By Christina Rivers
It was 2001. The Pittsburgh Steelers had drafted two wide receivers in the first round the previous two years (Troy Edwards and Plaxico Burress). The Steelers were targeting defensive linemen, and for the first time since 1990, they ended up doing something they very seldom ever do; trading down. The result was that the man they wanted – Marcus Stroud out of Georgia – was picked by the Jacksonville Jaguars 13th overall. At the time, Coach Bill Cowher said, “If you don\’t get Dan Morgan, you\’ve got the next best player down the middle.” Cowher was talking about Casey Hampton.
The Steelers were so convinced they could get Hampton (Texas) that they traded the 16th pick to the New York Jets for the 19th pick, plus fourth- and sixth-round picks. Not having a third-round pick due to punishment for a salary cap violation involving Will Wolford (a former offensive lineman), the Steelers then traded up with the New England Patriots and grabbed Kendrell Bell (Georgia) at inside linebacker. In a draft sensation, the Steelers ended up with Hampton, Bell and former St. Louis linebacker Mike Jones (who replaced Levon Kirkland) and were able to create a revived interior defense in less than 24 hours. Dan Morgan went to the Carolina Panthers with the 11th pick of the draft.
The most interesting part of the tale is what happened after the draft.
During the 2001 season, Dan Morgan started 11 games at weakside and strongside linebacker, posting 75 tackles, one sack, an interception and a fumble recovery. During his second season, Morgan helped re-define a Panthers defense that had struggled since the team\’s inception and led the team to Super Bowl XXXVIII. In 2007, Morgan was placed on injured reserve due to an ankle injury and then released after the season. The New Orleans Saints signed Morgan to their 2008 roster, however, Morgan retired, stating that his recovery after a partially torn Achilles tendon wasn\’t going as planned. Although Morgan filed reinstatement papers with the NFL for the 2009 season with the Saints, Morgan once again called it quits after a strained calf muscle in minicamp. He never played another down in the NFL.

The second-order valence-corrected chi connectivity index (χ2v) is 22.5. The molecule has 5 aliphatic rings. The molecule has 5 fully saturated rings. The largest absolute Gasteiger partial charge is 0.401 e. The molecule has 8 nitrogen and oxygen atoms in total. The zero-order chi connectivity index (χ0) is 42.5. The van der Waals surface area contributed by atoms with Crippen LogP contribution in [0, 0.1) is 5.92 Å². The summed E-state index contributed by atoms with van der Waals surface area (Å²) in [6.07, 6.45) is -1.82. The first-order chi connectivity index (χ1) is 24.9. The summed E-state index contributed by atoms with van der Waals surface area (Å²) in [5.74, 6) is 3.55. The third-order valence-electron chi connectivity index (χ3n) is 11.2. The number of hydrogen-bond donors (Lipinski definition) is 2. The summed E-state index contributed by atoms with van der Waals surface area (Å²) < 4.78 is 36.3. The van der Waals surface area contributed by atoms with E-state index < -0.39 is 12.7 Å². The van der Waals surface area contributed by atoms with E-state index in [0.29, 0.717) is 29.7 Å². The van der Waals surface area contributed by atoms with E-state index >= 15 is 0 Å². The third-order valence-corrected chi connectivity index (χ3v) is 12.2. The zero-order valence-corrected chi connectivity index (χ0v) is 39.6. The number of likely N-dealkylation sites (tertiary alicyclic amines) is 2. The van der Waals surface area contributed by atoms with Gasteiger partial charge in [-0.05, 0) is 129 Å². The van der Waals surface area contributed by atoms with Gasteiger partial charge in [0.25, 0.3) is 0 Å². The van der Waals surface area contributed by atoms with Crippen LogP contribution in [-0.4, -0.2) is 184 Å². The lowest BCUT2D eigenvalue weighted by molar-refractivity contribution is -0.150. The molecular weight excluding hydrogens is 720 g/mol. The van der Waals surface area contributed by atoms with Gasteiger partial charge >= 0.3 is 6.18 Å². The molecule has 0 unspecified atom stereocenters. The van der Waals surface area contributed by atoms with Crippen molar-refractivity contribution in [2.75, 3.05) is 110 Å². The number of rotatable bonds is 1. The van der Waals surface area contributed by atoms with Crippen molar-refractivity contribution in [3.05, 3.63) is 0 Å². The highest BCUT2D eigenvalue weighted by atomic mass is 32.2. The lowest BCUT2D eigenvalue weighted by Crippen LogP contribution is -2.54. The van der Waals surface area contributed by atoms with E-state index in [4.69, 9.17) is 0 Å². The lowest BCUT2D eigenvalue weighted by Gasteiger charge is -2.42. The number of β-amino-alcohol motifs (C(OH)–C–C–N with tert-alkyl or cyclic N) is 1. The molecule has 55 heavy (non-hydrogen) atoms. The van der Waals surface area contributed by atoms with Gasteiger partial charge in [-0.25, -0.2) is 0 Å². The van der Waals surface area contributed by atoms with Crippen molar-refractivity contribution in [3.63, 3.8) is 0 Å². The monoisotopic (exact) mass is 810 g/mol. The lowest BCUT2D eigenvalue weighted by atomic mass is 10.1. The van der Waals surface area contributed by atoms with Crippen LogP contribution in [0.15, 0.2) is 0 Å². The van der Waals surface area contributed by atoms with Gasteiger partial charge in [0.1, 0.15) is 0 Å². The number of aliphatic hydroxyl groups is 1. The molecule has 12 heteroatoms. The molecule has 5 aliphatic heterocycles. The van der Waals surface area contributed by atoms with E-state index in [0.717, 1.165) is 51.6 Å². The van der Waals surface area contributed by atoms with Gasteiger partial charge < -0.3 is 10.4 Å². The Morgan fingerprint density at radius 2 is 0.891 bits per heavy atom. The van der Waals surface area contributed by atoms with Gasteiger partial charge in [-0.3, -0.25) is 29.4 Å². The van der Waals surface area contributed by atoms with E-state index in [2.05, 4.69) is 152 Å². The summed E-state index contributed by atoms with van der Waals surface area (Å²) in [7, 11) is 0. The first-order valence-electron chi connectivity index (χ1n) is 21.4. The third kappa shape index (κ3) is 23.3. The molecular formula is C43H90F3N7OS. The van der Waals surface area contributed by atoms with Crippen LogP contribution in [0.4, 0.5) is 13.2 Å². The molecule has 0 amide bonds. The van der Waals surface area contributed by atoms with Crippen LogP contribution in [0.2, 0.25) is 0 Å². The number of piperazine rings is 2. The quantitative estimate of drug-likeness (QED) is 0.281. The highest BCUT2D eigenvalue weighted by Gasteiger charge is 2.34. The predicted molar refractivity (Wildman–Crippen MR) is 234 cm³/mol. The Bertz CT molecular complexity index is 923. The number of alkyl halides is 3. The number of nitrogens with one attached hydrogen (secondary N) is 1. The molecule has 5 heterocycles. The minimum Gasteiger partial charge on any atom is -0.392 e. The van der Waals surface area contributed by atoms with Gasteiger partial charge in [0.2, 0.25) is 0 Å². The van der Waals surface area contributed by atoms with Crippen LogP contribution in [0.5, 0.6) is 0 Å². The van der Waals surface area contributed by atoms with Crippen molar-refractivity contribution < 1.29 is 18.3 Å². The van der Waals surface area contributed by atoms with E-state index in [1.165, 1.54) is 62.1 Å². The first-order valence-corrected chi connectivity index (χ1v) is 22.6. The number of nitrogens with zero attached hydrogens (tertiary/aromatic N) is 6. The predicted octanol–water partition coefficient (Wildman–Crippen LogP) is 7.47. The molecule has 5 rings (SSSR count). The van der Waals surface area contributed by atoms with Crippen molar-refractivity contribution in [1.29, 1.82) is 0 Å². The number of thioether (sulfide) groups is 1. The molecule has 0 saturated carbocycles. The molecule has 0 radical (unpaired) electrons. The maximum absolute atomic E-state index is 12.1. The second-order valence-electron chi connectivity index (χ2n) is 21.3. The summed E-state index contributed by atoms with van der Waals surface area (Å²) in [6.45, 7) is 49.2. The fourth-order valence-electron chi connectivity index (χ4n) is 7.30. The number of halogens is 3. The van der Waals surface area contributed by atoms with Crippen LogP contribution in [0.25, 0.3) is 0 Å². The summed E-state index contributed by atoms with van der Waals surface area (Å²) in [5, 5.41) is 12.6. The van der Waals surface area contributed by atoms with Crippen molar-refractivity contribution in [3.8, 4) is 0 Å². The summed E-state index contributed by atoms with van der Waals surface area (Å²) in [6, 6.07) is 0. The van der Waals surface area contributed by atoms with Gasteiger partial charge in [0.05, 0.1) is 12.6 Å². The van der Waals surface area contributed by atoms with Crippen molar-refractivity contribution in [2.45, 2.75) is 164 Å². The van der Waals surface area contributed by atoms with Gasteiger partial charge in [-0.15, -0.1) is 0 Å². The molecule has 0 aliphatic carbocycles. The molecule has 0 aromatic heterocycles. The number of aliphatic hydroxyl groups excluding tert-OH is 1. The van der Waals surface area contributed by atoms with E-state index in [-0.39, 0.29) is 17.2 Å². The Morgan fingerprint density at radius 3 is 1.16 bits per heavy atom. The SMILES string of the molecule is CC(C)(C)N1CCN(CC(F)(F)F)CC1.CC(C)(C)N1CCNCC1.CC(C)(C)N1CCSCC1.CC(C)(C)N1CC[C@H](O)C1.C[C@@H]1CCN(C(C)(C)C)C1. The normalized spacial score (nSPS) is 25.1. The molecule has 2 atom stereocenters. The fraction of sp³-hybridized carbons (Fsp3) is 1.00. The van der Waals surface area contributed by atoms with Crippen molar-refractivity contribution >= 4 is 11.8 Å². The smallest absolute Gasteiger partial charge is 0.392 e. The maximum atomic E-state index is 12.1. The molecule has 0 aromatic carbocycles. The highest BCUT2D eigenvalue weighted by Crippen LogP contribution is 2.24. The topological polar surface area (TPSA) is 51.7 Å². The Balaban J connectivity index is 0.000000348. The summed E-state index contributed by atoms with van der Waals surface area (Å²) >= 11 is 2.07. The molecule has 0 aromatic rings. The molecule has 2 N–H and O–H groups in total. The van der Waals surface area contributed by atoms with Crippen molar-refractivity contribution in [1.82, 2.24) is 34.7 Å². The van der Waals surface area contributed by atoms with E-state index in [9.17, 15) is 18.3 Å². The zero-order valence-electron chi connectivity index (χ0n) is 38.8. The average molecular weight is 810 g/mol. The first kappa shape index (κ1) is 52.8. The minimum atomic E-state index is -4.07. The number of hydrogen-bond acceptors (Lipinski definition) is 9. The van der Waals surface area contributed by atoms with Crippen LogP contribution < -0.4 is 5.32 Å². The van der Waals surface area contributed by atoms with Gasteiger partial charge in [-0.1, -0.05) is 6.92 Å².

Marcus Stroud gave the Jacksonville Jaguars a twin to already powerful John Henderson. The pair was considered to be one of the most dominant defensive tackle duos in the NFL. Stroud was selected to the Pro Bowl following the 2003, 2004 and 2005 NFL seasons. In 2005, Stroud was involved in a traffic accident when his SUV rolled on Interstate 10 outside of Jacksonville, Florida. Losing a step or two on and off the field, Stroud was suspended in 2007 for four games for violation of the league\’s policy on anabolic steroids and related substances. Jacksonville traded Stroud to the Buffalo Bills in 2008 for third- and fifth-round picks in that year\’s draft. After signing with the Bills, Stroud spent a mere two seasons with the team and was released on Feb. 16, 2011. In March of that year, the New England Patriots signed Stroud to a two-year contract, but released him on July 28.